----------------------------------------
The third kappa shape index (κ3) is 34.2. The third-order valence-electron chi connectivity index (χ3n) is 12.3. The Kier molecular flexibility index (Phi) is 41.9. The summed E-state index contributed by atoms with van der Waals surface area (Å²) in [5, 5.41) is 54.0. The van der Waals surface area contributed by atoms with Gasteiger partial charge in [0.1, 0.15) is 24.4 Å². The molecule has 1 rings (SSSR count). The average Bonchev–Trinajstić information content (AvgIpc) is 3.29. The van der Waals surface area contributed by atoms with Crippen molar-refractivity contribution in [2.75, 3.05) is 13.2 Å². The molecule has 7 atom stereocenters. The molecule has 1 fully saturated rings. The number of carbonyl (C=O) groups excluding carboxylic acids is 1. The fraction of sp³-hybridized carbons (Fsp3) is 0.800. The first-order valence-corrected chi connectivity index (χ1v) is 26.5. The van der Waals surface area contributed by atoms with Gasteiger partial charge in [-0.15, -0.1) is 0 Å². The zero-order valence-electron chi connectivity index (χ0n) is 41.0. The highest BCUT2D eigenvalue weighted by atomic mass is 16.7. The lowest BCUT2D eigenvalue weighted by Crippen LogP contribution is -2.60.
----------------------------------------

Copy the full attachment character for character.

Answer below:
The third kappa shape index (κ3) is 34.2. The third-order valence-electron chi connectivity index (χ3n) is 12.3. The Kier molecular flexibility index (Phi) is 41.9. The summed E-state index contributed by atoms with van der Waals surface area (Å²) in [5, 5.41) is 54.0. The van der Waals surface area contributed by atoms with Gasteiger partial charge in [0.1, 0.15) is 24.4 Å². The molecule has 1 rings (SSSR count). The average Bonchev–Trinajstić information content (AvgIpc) is 3.29. The van der Waals surface area contributed by atoms with Crippen molar-refractivity contribution in [2.75, 3.05) is 13.2 Å². The molecule has 7 atom stereocenters. The molecule has 1 fully saturated rings. The number of carbonyl (C=O) groups excluding carboxylic acids is 1. The fraction of sp³-hybridized carbons (Fsp3) is 0.800. The first-order valence-corrected chi connectivity index (χ1v) is 26.5. The van der Waals surface area contributed by atoms with Gasteiger partial charge in [-0.15, -0.1) is 0 Å². The zero-order valence-electron chi connectivity index (χ0n) is 41.0. The highest BCUT2D eigenvalue weighted by atomic mass is 16.7. The lowest BCUT2D eigenvalue weighted by Crippen LogP contribution is -2.60.